As well as contacting project partners one-on-one, the project team has convened regional meetings in Port Augusta and Alice Springs, and consulted people at many other events about the aims of the project. Here Taleah and Anja are presenting the project at the Indigenous Desert Alliance meeting. Photo: Sarah Legge
Overcoming technical challenges
Combining and analysing data from a large number of sources presents many technical challenges. We will need to find ways of dealing with variation in faunal communities across such a large area, differences in the methods used and the types of data collected, and variability in the skill of the trackers and the quality of the data. Working through these challenges will help shape guidance to groups about ways to improve future data collection.
As we continue to collaborate with our many project partners to gather the national data, we meanwhile have access to sandplot survey data from South Australia, covering more than 4000 surveys, much of which had already been collated into state government databases.
This is allowing us to begin to identify and solve potential technical hurdles and to generate examples of the types of outputs the project can deliver at a regional scale. These examples will help partners think through the questions they would like to ask of their own data, and of the project.
Some of the key questions people are identifying include species inventory (See what animals are there); identifying species declines (Are the animals finishing?); understanding relationships between species and resources (Know if animals have enough food); can sandplot surveys guide management intervention (To know where to hunt cats; See if we should burn); can sandplot surveys monitor rare species (How about sensitive species?); and guidance on method (What about not writing everything down; How many surveys have we got to do?).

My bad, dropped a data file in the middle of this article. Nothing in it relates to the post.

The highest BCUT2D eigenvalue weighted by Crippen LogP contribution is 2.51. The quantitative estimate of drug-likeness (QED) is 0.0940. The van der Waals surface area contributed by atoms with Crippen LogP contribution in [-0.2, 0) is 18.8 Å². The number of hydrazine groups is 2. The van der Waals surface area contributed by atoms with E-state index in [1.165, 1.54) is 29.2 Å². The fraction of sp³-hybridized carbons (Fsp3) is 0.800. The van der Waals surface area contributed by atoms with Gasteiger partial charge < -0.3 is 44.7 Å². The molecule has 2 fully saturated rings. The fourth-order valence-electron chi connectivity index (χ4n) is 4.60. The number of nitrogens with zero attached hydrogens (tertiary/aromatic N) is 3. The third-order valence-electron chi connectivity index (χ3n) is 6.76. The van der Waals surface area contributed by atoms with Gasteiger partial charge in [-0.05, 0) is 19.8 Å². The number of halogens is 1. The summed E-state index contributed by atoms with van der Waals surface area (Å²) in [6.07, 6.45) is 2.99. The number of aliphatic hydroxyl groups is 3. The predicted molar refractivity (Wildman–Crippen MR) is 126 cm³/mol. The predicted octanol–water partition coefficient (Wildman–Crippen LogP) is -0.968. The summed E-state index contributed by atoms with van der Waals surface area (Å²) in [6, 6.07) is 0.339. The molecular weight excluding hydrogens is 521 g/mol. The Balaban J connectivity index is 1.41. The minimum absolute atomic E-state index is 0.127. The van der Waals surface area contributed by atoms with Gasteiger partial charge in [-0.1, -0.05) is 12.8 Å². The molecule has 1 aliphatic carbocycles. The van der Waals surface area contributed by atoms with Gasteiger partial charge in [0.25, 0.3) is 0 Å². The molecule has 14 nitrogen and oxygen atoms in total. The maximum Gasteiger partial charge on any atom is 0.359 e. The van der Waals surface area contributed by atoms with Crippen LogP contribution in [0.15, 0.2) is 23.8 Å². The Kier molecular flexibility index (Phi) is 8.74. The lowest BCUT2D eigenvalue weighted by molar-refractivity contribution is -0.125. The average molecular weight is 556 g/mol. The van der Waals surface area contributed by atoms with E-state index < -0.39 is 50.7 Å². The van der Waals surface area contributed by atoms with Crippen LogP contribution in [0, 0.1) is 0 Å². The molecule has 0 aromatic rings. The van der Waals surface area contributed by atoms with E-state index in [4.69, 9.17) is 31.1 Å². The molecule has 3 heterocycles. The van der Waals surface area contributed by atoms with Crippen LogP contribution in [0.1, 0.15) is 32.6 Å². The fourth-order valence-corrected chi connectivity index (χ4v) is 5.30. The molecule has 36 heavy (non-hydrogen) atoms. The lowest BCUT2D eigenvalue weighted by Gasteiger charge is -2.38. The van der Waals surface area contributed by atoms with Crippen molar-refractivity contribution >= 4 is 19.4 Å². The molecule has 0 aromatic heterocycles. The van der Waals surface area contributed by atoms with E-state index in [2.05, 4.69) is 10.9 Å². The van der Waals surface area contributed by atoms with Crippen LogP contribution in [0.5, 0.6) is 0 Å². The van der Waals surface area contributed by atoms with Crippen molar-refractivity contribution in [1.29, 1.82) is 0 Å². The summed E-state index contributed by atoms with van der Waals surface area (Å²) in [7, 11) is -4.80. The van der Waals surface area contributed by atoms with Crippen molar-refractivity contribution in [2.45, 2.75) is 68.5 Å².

Some of the animals that are detected in sandplot surveys, shown together with their track or sign. The project will collate data on many different kinds of animals, including threatened species, animals that are important to Indigenous groups and feral animals.
Showcasing Indigenous land management
Collating and analysing this enormous dataset will fill many knowledge gaps about the distribution, trends and ecology of desert species. The project will also showcase and celebrate the management and monitoring work being carried out by many groups, especially Indigenous groups, across vast areas of Australia. Towards the end of the project, in 2020, we will also scope the options and potential for transforming this two-year pilot project into an ongoing monitoring program for desert species.
Examples of how different types of data can be used in different analyses
The map above shows all the groups that have sandplot survey data. The project is also working with several other groups that facilitate sandplot surveys, without holding data directly (see list at left).
The Threatened Species Recovery Hub researchers supporting this project are Sarah Legge from The Australian National University and The University of Queensland, Anja Skroblin and Darren Southwell from The University of Melbourne, Taleah Watego from The University of Queensland, and Katherine Moseby from The University of New South Wales. The project is supported by the Australian Government’s National Environmental Science Program.
For further information
Sarah Legge - firstname.lastname@example.org
Anja Skroblin - email@example.com
Top image: Emu footprints on the edge of a salt lake. Photo: Wikimedia Commons